My mother’s family always named their cars. Gertrude, Lucy, Edie—these were the mechanical members of her family as she was growing up. So, I found it ironic that people of her generation are still giving names to devices. In particular, a New York Times article about how robots are being used to help care for elderly people, including those with dementia, caught my interest. A cuddly robot, designed to look somewhat like a baby seal, is making the rounds among patients who treat like a pet. They talk to it and stroke its fur and call it by name, Paro.
Some patients who’ve responded to little else, come alive when Paro visits. It gets these elderly residents of nursing homes active and engaged. Doctors say they show both physical and psychological improvement. In a way, it is like the long-used pet therapy, with all the benefits and no need for cleaning up or feeding. Paro just has to be recharged from time to time.
About the same time, I read the CNN article about humanizing the voices of GPS devices. One of the benefits here is that they become less annoying. The out-of-the-box versions, for most people, seem too bossy. An interesting item within the article is that people are particularly pleased with devices that use their own voices and match their tone.
I wrote last time about how technology becomes invisible. Surely, one of the most subtle ways this happens is when technology hides in plain sight by aligning itself with our emotions. We have a natural tendency to anthropomorphize our environment, and design engineers are working to take advantage of that.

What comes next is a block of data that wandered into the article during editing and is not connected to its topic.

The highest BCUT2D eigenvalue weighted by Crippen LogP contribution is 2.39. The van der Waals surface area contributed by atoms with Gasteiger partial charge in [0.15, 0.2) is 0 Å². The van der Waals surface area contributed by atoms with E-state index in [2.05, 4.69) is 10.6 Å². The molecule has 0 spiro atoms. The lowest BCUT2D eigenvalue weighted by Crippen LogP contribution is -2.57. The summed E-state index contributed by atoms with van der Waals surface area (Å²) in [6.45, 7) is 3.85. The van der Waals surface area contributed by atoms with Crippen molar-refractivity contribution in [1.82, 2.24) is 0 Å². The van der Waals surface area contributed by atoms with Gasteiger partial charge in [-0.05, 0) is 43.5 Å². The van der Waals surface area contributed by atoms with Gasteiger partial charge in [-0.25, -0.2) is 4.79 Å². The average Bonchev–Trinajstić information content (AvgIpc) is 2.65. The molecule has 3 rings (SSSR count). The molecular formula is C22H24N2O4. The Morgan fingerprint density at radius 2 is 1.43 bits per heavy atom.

If you both detect and project emotions appropriately with your devices, people accept them more readily. The technology seems more natural, and some of the fear and hesitancy that people have goes away. In fact, one use of technology is to get people to disclose more. If you create a voice that is more humanlike, people will interact with it for longer periods of time and provide more information. When my wife has prescriptions filled on the phone, the automated system seems to be chatting, saying things like, “Let’s get started!”
The concerns with technology becoming invisible that I mentioned in my last entry begin to redline when devices blend in by manipulating our emotions. Think of it: the real target of all that data, the real entity with interest in what you say and how you behave, is not the one with which you are interacting. The agendas of those who control these devices can benefit from them are invisible to you. This is by intention. Emotional design is cooked into products because it focuses our attention on the task at hand, not at the medium.
This is not to say that there are not many benefits to users in having emotions embedded within devices. I would not take Paro always from the elderly patients anymore than I would snatch a well-loved teddy bear from a child. In those cases, the pretend world created is enriching and probably does no harm. But this will not always be the case. And the danger is that we only ask the right questions at the times when the technology is still novel, annoying and somewhat in the way. Once we become acclimated to devices as part of our world, we only challenge their uses and purposes when things go wrong–usually, very wrong, as with the BP Deep Horizon oil well.
And emotional invisibility can be more dangerous because it hits us on a non-intellectual level. Manipulating emotions creates subtle ways that people can be controlled and not act in their own best interests. A lie is much easier to swallow if it has emotional content. Any propagandist knows this. And the fact that the message of emotional devices is embodied in something other than text does not lessen the concerns for its abuse.